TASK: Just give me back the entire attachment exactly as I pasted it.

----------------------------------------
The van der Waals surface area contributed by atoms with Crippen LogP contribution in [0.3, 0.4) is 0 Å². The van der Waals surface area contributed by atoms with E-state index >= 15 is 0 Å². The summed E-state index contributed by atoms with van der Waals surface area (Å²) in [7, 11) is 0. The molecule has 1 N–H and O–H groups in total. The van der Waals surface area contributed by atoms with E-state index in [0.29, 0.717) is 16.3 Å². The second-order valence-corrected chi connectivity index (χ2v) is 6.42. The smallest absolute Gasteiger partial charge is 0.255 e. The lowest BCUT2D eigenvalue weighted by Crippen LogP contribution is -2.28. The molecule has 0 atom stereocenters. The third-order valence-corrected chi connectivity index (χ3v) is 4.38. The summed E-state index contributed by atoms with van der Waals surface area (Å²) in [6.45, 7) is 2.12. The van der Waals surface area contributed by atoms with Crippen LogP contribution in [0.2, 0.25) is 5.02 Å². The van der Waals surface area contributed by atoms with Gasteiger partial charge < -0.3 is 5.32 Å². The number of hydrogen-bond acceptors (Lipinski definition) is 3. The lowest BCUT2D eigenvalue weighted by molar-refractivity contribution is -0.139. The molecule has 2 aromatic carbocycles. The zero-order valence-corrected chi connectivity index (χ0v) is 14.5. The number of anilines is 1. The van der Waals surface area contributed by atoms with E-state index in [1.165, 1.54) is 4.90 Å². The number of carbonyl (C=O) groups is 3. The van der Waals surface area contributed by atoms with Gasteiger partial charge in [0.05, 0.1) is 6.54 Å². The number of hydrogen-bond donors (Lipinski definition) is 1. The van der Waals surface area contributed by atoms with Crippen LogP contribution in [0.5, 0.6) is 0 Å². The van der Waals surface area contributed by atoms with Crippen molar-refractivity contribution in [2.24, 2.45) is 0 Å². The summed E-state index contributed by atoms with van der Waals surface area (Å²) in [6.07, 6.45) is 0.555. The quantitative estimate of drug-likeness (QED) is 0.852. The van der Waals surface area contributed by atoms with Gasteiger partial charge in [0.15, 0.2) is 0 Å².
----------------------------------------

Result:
The van der Waals surface area contributed by atoms with Crippen LogP contribution in [0.3, 0.4) is 0 Å². The van der Waals surface area contributed by atoms with E-state index >= 15 is 0 Å². The summed E-state index contributed by atoms with van der Waals surface area (Å²) in [7, 11) is 0. The molecule has 1 N–H and O–H groups in total. The van der Waals surface area contributed by atoms with E-state index in [0.29, 0.717) is 16.3 Å². The second-order valence-corrected chi connectivity index (χ2v) is 6.42. The smallest absolute Gasteiger partial charge is 0.255 e. The lowest BCUT2D eigenvalue weighted by Crippen LogP contribution is -2.28. The molecule has 0 atom stereocenters. The third-order valence-corrected chi connectivity index (χ3v) is 4.38. The summed E-state index contributed by atoms with van der Waals surface area (Å²) in [6.45, 7) is 2.12. The van der Waals surface area contributed by atoms with Crippen LogP contribution in [0.2, 0.25) is 5.02 Å². The van der Waals surface area contributed by atoms with Gasteiger partial charge < -0.3 is 5.32 Å². The number of hydrogen-bond acceptors (Lipinski definition) is 3. The lowest BCUT2D eigenvalue weighted by molar-refractivity contribution is -0.139. The molecule has 2 aromatic carbocycles. The zero-order valence-corrected chi connectivity index (χ0v) is 14.5. The number of anilines is 1. The van der Waals surface area contributed by atoms with E-state index in [1.165, 1.54) is 4.90 Å². The number of carbonyl (C=O) groups is 3. The van der Waals surface area contributed by atoms with Gasteiger partial charge in [0.05, 0.1) is 6.54 Å². The number of hydrogen-bond donors (Lipinski definition) is 1. The van der Waals surface area contributed by atoms with Crippen LogP contribution in [0.5, 0.6) is 0 Å². The van der Waals surface area contributed by atoms with Crippen molar-refractivity contribution in [2.24, 2.45) is 0 Å². The summed E-state index contributed by atoms with van der Waals surface area (Å²) in [6.07, 6.45) is 0.555. The quantitative estimate of drug-likeness (QED) is 0.852. The van der Waals surface area contributed by atoms with Gasteiger partial charge in [0.15, 0.2) is 0 Å².